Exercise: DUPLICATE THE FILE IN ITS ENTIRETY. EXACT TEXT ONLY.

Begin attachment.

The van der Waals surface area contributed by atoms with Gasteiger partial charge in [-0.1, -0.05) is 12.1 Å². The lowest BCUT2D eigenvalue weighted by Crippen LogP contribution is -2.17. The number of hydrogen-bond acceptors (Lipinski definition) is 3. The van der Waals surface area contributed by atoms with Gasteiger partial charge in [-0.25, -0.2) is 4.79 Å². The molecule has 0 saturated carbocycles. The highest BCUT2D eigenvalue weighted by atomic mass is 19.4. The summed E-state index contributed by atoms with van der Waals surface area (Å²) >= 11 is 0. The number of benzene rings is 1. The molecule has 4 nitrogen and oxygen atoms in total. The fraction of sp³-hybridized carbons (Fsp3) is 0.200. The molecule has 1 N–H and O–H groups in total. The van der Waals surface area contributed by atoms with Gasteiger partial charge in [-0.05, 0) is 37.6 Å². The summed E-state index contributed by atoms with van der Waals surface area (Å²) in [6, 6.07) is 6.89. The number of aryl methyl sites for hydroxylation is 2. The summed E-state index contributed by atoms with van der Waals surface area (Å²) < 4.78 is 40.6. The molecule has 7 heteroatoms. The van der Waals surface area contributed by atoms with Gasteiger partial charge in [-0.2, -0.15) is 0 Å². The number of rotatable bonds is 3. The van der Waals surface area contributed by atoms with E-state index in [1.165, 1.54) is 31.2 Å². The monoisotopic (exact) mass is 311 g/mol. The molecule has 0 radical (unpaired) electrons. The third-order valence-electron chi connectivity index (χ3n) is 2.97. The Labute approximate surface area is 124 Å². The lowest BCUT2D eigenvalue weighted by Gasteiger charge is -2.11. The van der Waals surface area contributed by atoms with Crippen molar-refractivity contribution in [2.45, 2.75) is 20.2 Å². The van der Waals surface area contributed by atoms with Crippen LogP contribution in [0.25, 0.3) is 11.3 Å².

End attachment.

The van der Waals surface area contributed by atoms with Gasteiger partial charge in [-0.1, -0.05) is 12.1 Å². The lowest BCUT2D eigenvalue weighted by Crippen LogP contribution is -2.17. The number of hydrogen-bond acceptors (Lipinski definition) is 3. The van der Waals surface area contributed by atoms with Gasteiger partial charge in [-0.25, -0.2) is 4.79 Å². The molecule has 0 saturated carbocycles. The highest BCUT2D eigenvalue weighted by atomic mass is 19.4. The summed E-state index contributed by atoms with van der Waals surface area (Å²) >= 11 is 0. The number of benzene rings is 1. The molecule has 4 nitrogen and oxygen atoms in total. The fraction of sp³-hybridized carbons (Fsp3) is 0.200. The molecule has 1 N–H and O–H groups in total. The van der Waals surface area contributed by atoms with Gasteiger partial charge in [-0.05, 0) is 37.6 Å². The summed E-state index contributed by atoms with van der Waals surface area (Å²) in [6, 6.07) is 6.89. The number of aryl methyl sites for hydroxylation is 2. The summed E-state index contributed by atoms with van der Waals surface area (Å²) < 4.78 is 40.6. The molecule has 7 heteroatoms. The van der Waals surface area contributed by atoms with Gasteiger partial charge in [-0.2, -0.15) is 0 Å². The number of rotatable bonds is 3. The van der Waals surface area contributed by atoms with E-state index in [1.165, 1.54) is 31.2 Å². The monoisotopic (exact) mass is 311 g/mol. The molecule has 0 radical (unpaired) electrons. The third-order valence-electron chi connectivity index (χ3n) is 2.97. The Labute approximate surface area is 124 Å². The lowest BCUT2D eigenvalue weighted by Gasteiger charge is -2.11. The van der Waals surface area contributed by atoms with Crippen molar-refractivity contribution in [2.45, 2.75) is 20.2 Å². The van der Waals surface area contributed by atoms with Crippen LogP contribution in [0.25, 0.3) is 11.3 Å².